4:44 am - Tuesday June 18, 2024

Chinese city, university ban Christmas celebrations

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History behind common Christmas traditions revealed
History behind common Christmas traditions revealed

BEIJING: A Chinese city, which earlier saw demolition of portions of churches, has banned Christmas celebrations. Joining the move is a university in Xian, which has asked students not to celebrate Christmas and other foreign “kitsch” festivals.

Both of them are focusing on the “foreign origins” of Christmas even as the country’s 60 million Christians go about their celebrations under close vigil from the authorities.

The local government in Wenzhou, regarded by some Christians as Jerusulam of China because of its old churches, has ordered schools not to hold any Christmas related activities. Wenzhou officials have expressed “hope schools can pay more attention to Chinese traditional festivals instead of Western traditions,” according to a local newspaper.

“Be good sons and daughters of your country, stand against kitsch Western holidays,” a banner presumably put up by authorities of Northwest University in the ancient city of Xi’an, said. Another banner, which has been publicized in online forums, said, “Resist the expansion of Western culture”.

The university also asked students to watch a documentary about Chinese sage Confucius instead of celebrating Christmas.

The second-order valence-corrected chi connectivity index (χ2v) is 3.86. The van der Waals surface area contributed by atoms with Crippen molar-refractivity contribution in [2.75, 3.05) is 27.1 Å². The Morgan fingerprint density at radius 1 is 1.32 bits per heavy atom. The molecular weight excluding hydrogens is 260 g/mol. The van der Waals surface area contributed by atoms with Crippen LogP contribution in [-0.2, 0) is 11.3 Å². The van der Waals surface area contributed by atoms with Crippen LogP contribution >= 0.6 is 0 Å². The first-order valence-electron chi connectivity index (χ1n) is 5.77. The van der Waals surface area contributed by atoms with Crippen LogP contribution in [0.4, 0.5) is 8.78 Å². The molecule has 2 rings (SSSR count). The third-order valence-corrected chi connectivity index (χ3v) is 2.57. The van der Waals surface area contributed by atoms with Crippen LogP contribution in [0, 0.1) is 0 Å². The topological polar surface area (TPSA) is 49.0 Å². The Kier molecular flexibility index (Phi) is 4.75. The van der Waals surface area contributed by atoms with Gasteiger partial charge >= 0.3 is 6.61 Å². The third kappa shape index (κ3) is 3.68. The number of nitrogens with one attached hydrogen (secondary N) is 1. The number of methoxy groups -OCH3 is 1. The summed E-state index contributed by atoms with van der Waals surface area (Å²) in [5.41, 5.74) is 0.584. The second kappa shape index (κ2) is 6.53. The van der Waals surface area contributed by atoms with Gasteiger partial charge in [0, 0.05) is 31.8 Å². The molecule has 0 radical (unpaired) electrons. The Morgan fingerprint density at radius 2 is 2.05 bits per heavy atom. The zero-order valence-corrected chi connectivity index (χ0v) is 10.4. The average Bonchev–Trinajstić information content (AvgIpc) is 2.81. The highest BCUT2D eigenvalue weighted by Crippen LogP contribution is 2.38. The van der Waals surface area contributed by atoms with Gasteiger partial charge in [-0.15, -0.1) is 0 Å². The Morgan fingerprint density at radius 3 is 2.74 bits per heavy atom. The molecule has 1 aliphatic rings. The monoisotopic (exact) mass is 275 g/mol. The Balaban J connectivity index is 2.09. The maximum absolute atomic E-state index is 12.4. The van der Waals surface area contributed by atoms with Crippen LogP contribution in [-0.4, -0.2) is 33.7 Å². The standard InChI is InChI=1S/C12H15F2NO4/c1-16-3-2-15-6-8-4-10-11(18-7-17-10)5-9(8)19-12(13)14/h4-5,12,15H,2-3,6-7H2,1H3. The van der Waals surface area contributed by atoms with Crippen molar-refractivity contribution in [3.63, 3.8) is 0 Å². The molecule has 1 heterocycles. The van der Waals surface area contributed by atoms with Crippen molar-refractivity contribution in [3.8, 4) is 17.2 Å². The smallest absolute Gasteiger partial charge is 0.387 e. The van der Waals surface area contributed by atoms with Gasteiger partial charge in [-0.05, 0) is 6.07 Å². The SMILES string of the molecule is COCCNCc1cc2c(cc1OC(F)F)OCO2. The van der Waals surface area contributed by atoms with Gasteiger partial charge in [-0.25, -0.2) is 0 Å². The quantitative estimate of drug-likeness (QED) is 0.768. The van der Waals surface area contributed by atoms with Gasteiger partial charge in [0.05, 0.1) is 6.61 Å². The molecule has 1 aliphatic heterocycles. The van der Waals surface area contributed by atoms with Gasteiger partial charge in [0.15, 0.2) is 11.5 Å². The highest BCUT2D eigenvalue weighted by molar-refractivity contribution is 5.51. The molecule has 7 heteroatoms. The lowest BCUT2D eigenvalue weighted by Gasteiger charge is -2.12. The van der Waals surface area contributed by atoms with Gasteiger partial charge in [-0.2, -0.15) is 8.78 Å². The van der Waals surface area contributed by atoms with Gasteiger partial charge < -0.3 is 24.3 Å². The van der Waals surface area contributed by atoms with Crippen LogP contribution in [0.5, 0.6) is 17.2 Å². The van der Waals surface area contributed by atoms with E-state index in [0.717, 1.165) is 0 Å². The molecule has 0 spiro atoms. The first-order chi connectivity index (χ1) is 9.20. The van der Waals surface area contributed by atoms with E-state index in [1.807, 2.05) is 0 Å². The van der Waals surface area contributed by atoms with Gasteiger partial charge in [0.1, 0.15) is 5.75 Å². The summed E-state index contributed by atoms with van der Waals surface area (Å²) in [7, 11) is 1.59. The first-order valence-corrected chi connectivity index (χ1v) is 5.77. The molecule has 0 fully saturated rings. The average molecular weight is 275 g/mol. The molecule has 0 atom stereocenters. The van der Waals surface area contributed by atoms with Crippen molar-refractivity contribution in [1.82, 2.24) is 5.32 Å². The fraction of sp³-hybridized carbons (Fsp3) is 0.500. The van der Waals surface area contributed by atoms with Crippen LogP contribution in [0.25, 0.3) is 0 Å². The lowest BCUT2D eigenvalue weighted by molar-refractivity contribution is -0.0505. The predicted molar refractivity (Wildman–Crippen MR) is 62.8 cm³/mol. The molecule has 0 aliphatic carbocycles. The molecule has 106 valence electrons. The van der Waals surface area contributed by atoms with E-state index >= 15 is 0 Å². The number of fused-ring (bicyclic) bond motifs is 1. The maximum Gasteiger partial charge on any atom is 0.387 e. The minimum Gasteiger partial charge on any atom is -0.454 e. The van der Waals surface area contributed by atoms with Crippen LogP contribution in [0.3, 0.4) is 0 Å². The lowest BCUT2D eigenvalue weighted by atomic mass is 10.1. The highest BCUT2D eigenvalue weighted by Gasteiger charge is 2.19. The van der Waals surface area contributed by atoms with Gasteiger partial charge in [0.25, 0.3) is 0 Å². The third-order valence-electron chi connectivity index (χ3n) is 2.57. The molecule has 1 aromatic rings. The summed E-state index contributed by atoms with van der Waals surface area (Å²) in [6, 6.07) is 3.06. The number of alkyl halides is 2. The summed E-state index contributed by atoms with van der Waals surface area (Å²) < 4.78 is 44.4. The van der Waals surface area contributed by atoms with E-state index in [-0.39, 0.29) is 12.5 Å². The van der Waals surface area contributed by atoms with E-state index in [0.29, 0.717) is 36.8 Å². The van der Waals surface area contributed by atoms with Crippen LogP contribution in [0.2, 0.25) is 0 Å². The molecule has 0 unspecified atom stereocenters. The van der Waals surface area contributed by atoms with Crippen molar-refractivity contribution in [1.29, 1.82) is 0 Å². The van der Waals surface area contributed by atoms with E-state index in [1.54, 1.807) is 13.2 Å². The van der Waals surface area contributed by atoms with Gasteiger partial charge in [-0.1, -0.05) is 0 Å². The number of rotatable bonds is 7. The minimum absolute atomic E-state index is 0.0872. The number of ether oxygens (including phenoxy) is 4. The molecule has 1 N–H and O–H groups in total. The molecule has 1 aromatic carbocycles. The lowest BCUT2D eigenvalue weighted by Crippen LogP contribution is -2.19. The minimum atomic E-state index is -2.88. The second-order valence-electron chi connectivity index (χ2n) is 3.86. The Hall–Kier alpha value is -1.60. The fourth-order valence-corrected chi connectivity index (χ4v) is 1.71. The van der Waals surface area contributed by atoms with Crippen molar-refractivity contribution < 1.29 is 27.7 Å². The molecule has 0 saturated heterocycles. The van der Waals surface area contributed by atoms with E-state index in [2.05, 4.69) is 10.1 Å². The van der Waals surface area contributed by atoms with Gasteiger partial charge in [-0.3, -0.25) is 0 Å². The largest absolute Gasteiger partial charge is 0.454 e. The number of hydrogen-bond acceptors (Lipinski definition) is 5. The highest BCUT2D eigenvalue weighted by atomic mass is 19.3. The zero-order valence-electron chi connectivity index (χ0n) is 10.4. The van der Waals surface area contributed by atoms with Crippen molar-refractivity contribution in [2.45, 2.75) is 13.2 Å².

The Pope recently refused to meet the Dalai Lama, who is regarded as a separatist by Chinese government, in the hope of improving relations with Beijing. China and the Vatican are divided on who will control the church. Beijing opposes the appointment of priests in so-called unofficial churches by the Vatican.

A section of Chinese officials are worried about growing interest in Christmas, which is being celebrated in Chinese cities as an occasion for fun and shopping. The official broadcaster, CCTV, showed celebrations in different cities across the country with shopping malls showing off life-sized idols of Santa Claus.

A Communist Party organ, Guangming Daily, quoted a university spokesman asking students to pay more attention to Chinese traditional culture, and not to “idolise foreign festivals”. The paper said, “Each year Christmas brings debate, with one side saying that the festival can bring a lot of new fun things, and another side saying that we should not fawn over foreign things and overlook Chinese traditional festivals.”

A small group of students held anti-Christmas demonstrations with placards saying “Resist Christmas” in central Hunan province, according to microblog of the ruling party mouthpiece, the People’s daily.

Communist leaders routinely ask people to resist “Western cultural infiltration”. On the other hand, the official censors have increased the quota of Hollywood films that can be shown every year, and a wide range of western cultural products including music is extensively popular.

“We had guidance on foreign holidays such as Christmas in the past, but this year marks the first time we issued a clearer notice,” an education official in Wenzhou told a local newspaper.

Local officials also asked churches in Wenzhou and elsewhere in Zhejiang province to turn off any spotlights shining on their crosses at night. In some cases, they were asked to remove the crosses or face forced demolitions. Wenzhou officials have earlier said some churches have built in violation of construction rules.

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